Only a few months ago, Greig Laidlaw was being written off and dumped on the Test rugby scrapheap in so many quarters.
He was too old. Too slow. He offered no threat to the fringe defence and thus didn’t keep them honest. His passing wasn’t slick enough. He was a momentum-killer. He was only good for kicking.
Ali Price was Scotland’s coming scrum-half and George Horne was in hot pursuit. Together, they would usher the aging maestro off the stage.
Gregor Townsend wants his teams to play fast – faster than anybody else in the world game. Laidlaw was seen as an outdated, ultra-pragmatic speedbump.
It took one week, one catastrophic Six Nations humiliation for opinions to be rapidly revised and the Emergency Laidlaw Klaxon to be sounded at full blast.
Scotland were smithereened in Cardiff on the opening day of this year’s championship. Talk of their dazzling outside backs, the off-loading, high-tempo brilliance that might propel them within shouting distance of the title was emphatically silenced. Price, starting at nine, had probably his worst game as a professional and outside him, Finn Russell careered wildly off the rails.
Scotland were rudderless. Townsend sent for Laidlaw, the nation’s crisis manager-in-chief.
So many times, Scotland have relied on the indomitable little Borderer to steer them clear of adversity with his leadership, guile and at times sheer truculence.
Flirting with a World Cup exit? Send for Laidlaw. Losing a Test in Japan? Send for Laidlaw. Need a match-winning goal struck with the clock red? Send for Laidlaw. Begin your Six Nations campaign in catastrophe? Send for Laidlaw.
He scored 22 points and sent Huw Jones fizzing in for a try the following week as Scotland beat France, finishing the game at fly-half after Russell succumbed to another wayward turn.
He was a commanding figure in their first Calcutta Cup win for a decade and kicked the winning goal in a bonkers Rome try-fest while the Stadio Olimpico tannoy blared all around him.
This is what Laidlaw does and why Vern Cotter, Townsend’s predecessor, valued him so dearly. His portrayal as Captain Killjoy, ponderous slayer of Scottish verve, was grossly unfair. Laidlaw can pass. Laidlaw can play. Laidlaw is an exceptionally clever footballer. You might not see double-somersault-triple-backflip stardust but if the line breaks come and the tries follow, what does it matter?
More importantly, Laidlaw’s team-mates trust him. Nobody has captained Scotland in more Tests. Whether it be managing a game, chirping a referee or herding his pack, Laidlaw has savvy that his more callow rivals have not yet attained.
Scotland’s backline these days is packed with all manner of game-breaking thoroughbreds but it looks that bit more assured when he is in the saddle.
You can build a speedboat and cram the engine with all the horsepower you like – you still need someone to steer it in the right direction.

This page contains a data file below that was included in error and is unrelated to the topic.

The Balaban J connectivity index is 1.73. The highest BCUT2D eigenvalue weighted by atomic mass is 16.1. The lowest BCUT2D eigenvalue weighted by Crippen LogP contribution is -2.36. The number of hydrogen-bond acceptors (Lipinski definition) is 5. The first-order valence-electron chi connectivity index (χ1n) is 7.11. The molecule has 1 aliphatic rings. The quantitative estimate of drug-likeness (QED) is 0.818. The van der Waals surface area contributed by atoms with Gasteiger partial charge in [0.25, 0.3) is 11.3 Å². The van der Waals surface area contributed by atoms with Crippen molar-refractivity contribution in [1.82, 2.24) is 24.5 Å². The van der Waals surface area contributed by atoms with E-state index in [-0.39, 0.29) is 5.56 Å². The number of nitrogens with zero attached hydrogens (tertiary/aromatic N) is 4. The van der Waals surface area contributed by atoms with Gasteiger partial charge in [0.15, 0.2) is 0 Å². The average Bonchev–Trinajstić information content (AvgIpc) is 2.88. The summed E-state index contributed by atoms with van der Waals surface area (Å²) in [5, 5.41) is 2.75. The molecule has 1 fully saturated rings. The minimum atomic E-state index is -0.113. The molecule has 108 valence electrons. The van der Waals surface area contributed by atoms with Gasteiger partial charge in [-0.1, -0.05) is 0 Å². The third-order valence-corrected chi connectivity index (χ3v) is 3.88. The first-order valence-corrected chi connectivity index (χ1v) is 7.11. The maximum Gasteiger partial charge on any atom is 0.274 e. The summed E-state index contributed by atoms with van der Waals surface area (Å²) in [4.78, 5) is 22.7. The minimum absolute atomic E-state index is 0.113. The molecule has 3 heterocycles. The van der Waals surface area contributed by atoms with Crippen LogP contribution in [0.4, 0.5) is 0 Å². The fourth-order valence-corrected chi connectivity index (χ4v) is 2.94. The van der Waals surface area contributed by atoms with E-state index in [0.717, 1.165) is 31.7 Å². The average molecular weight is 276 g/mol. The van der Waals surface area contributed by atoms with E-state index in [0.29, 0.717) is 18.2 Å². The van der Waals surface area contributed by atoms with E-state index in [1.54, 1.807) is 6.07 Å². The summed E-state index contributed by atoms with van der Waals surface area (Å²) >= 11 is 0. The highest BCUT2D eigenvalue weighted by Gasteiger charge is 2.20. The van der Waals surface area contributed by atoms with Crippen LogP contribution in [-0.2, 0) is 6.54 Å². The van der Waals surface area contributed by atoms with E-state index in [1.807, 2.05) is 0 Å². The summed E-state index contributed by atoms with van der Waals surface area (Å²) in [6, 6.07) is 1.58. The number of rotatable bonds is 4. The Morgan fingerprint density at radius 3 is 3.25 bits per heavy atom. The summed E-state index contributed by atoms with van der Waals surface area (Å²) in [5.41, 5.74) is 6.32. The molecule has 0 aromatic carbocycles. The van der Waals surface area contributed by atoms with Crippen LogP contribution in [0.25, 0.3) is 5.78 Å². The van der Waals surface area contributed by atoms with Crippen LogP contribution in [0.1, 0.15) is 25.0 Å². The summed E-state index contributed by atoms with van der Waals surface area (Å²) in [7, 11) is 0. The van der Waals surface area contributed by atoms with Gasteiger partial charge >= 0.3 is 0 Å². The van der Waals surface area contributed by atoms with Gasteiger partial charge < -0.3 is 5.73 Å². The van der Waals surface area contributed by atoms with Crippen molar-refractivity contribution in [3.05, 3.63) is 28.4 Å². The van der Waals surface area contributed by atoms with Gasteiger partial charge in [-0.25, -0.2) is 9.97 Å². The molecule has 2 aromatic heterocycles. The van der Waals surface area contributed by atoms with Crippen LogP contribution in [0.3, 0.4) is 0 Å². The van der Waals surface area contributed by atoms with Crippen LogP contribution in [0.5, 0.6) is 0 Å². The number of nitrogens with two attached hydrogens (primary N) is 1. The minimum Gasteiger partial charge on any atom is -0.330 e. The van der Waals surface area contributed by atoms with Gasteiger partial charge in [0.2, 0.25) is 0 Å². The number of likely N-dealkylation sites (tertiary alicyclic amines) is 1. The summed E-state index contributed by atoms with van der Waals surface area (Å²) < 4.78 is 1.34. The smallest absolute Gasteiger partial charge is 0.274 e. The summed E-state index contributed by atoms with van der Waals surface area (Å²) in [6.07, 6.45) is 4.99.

Nonetheless, Laidlaw has a colossal scrap on his hands heading into the autumn, Six Nations and World Cup beyond.
Price has overcome the mortifying experience in Cardiff, alleged poor fitness and form and found his mojo. Prior to the Welsh debacle, he had been excellent for Glasgow and Scotland, and Dave Rennie has him firing again at Warriors.
Then there’s the prolific young Horne. What an exhilarating prospect this guy is. If there’s a gap, he’ll go through it. If a pass – any pass – is on, he’s good enough to make it. You could bind his legs with chains and fill his boots with cement and he’d still be able to sidestep you.
He runs what in modern rugby parlance they call “optimistic” support lines, searing up the inside, often ahead of the ball-carrier, in anticipation of a line break, and gobbled up nine tries in the Pro14 alone last season.
Horne is still raw, but the Glasgow man has the lot, and will probably be given a chance in November to continue outlining his credentials for the more ruthless internationals coming in 2019.
At Edinburgh, Henry Pyrgos is motoring along very nicely indeed under Richard Cockerill. He is a fine tempo-setter, a canny attacker and one of the most underrated players in Scottish rugby. Aged 29, these should be his best years, but his game-time at Glasgow last season was meagre and fleeting. Townsend rates Pyrgos, though, and his beautiful distribution and Laidlaw-esque capacity to run the show might be an important fillip.
There’s a forgotten man in this scrum-half battle royale too. Sam Hidalgo-Clyne, still just 25, was Laidlaw’s heir apparent as recently as 2015, when he was named the Pro12’s young player of the year.
Townsend is flush with options here, from the belligerent little general to the edge-of-your-seat Glasgow pair. Laidlaw will be 33 after the World Cup and might well decide to call it quits. Hidalgo-Clyne, Horne and Price are the future, no doubt, but in the present, there’s an almighty skirmish brewing for the number nine jersey.
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